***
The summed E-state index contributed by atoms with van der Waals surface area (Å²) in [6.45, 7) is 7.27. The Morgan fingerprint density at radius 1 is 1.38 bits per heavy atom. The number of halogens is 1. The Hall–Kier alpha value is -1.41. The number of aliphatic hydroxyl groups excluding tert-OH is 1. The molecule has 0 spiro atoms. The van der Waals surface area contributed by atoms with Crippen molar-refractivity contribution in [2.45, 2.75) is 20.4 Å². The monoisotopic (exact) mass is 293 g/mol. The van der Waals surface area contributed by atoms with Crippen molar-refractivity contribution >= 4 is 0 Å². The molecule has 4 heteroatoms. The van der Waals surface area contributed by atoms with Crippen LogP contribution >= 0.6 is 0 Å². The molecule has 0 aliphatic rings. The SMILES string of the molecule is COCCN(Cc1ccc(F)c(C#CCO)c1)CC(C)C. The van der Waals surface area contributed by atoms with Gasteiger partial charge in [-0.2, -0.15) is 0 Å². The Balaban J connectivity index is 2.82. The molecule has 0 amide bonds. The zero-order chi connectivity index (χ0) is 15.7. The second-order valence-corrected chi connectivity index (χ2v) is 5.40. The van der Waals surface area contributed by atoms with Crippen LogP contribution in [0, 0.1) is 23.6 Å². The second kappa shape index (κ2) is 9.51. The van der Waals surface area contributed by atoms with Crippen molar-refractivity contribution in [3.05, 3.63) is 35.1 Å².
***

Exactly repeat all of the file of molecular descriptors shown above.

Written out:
The summed E-state index contributed by atoms with van der Waals surface area (Å²) in [6.45, 7) is 7.27. The Morgan fingerprint density at radius 1 is 1.38 bits per heavy atom. The number of halogens is 1. The Hall–Kier alpha value is -1.41. The number of aliphatic hydroxyl groups excluding tert-OH is 1. The molecule has 0 spiro atoms. The van der Waals surface area contributed by atoms with Crippen molar-refractivity contribution in [2.45, 2.75) is 20.4 Å². The monoisotopic (exact) mass is 293 g/mol. The van der Waals surface area contributed by atoms with Crippen molar-refractivity contribution >= 4 is 0 Å². The molecule has 4 heteroatoms. The van der Waals surface area contributed by atoms with Crippen LogP contribution >= 0.6 is 0 Å². The molecule has 0 aliphatic rings. The SMILES string of the molecule is COCCN(Cc1ccc(F)c(C#CCO)c1)CC(C)C. The van der Waals surface area contributed by atoms with Gasteiger partial charge in [-0.2, -0.15) is 0 Å². The Balaban J connectivity index is 2.82. The molecule has 0 amide bonds. The zero-order chi connectivity index (χ0) is 15.7. The second-order valence-corrected chi connectivity index (χ2v) is 5.40. The van der Waals surface area contributed by atoms with Crippen LogP contribution in [0, 0.1) is 23.6 Å². The second kappa shape index (κ2) is 9.51. The van der Waals surface area contributed by atoms with Crippen molar-refractivity contribution in [3.05, 3.63) is 35.1 Å².